Internet Lawyers Specializing in Website Agreements, E-Commerce Contracts & Internet Law: New York Legislature Passes “Amazon Tax” Bill into Law: Online retailers must begin collecting sales tax on purchases shipped to New York

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April 15, 2008


Can't believe it - hopefully it gets struck down soon. If it isn't watch the other states pile on.

New York Gov. David Paterson signed into law on April 15 a provision that will require out-of-state online retailers to collect state and local sales taxes. The measure, expected to raise about $50 million for the state budget, contradicts a 1992 Supreme Court Decision, Quill Corp. vs. North Dakota, that said states are not allowed to require out-of-state companies to collect sales taxes unless that company has a physical presence, such as a store, warehouse, in the state. A provision states that companies collecting less than $10,000 per year from New York residents will be exempt.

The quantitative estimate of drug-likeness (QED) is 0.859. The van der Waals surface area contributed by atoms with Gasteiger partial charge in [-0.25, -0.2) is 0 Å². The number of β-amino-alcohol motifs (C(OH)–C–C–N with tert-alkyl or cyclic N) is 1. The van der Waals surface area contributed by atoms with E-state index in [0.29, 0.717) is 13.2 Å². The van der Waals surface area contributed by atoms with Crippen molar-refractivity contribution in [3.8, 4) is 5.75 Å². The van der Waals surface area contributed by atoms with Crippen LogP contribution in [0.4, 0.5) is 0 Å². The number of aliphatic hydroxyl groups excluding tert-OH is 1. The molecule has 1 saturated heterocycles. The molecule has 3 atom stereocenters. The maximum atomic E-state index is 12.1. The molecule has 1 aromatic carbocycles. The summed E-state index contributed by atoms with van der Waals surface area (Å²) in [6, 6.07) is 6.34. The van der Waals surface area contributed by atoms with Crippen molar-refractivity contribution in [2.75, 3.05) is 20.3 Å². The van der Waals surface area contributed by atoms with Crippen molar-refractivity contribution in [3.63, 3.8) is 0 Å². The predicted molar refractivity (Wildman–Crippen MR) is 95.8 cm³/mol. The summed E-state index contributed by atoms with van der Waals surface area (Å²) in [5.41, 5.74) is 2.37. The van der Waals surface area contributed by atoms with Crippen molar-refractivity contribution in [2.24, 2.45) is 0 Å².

The big question is, will the law survive the imminent litigation? And, if so, will the other 44 states that have a state sales tax jump on the bandwagon? Before the ink on the bill had even dried, filed a suit challenging the new law, which is based on a novel definition of what constitutes a presence in the state: it includes any Web site based in the state that earns a referral fee for sending customers to an online retailer. Amazon, of course, has hundreds of thousands of affiliates, ranging from big publishers to tiny blogs, that feature links to its products. Amazon says that its affiliates are not agents but simply sites on which it places advertising. The commissions it pays the sites are simply one method of paying for those ads, it argued.

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